I often get this question from clients or potential clients: The police are investigating a crime. They want to talk to me. They’ve called my house, asking me to go down to the police. I’ve got nothing to hide. Should I go down to talk to police.
The answer is general no.
I don’t care whether you were in Timbuktu when the crime happened. You have no obligation to talk to police without a criminal lawyer present. And there is no way that you should talk to police without a lawyer present.
You should never lie to police. In fact, lying to FBI agents is a federal crime, and giving a fake name to a police officer in North Carolina is a misdemeanor.
But you should not talk to police unless you are reporting a crime. If you’re under investigation, don’t talk to police.
Now, you may be asking: I’ve got nothing to hide. Why shouldn’t I talk to the police? The answer is that the police don’t know you didn’t do the crime. They’re looking for suspects. And one way the look for suspects is to question people repeatedly until they rule them out.
One of the ways they trap people is by having them answer questions over and over again, and pointing out discrepancies in the stories. Because no one tells a story the same way every time, police are trained at picking out differences between the first time you told a story and the second time you told the story. And when they ask you a third time… well they’re just trying to see whether you tell it a different way.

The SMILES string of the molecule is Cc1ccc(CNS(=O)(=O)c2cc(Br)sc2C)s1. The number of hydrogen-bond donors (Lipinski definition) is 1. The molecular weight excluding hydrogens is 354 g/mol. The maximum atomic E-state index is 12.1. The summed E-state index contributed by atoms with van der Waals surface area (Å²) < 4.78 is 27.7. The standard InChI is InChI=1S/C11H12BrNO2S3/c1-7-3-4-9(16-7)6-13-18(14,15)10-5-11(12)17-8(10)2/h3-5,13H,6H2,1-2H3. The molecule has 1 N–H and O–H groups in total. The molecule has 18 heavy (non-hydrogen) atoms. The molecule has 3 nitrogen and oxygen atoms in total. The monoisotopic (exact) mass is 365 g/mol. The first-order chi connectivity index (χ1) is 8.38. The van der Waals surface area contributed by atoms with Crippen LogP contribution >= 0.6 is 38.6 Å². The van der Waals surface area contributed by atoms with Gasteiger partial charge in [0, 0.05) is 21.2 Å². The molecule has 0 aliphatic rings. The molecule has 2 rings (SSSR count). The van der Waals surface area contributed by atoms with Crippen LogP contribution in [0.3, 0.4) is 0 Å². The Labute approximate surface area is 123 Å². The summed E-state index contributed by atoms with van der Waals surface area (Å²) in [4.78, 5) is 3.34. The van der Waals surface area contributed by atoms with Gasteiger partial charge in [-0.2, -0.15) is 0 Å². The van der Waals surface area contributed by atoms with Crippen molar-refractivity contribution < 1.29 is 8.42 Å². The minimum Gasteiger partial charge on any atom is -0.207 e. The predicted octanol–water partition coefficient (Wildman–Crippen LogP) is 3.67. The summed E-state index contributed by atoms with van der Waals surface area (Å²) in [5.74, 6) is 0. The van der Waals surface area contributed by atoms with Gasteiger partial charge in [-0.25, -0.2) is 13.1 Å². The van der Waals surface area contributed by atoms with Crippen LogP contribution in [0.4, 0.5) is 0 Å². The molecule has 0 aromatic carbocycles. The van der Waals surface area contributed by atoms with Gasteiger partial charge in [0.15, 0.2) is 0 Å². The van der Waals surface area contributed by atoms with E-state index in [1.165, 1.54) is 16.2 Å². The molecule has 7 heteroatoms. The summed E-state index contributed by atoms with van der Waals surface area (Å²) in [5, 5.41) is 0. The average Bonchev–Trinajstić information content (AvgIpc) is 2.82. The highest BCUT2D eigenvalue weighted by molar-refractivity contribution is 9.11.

Even if you’re innocent as the sky is blue, you should always talk to police with your lawyer present. And that’s because usually police don’t have a video, they don’t have blood samples, they don’t have DNA, and so they’re looking for inconsistencies in stories to show to a jury that you were lying, or untruthful.
And if you did do the crime. If you happen to be the actual perpetrator. Well then you definitely don’t want to talk to police. You want to keep your mouth shut.
Most of all: you want to get a criminal lawyer. You want to call (919) 352-9411.
Police are not interested in finding the innocent, they’re interested in finding the guilty, and they’re interested in having a jury sort it out. And you don’t want to be the guy sitting in the defendant’s chair as 12 citizens in a box decide whether you’re guilty or not.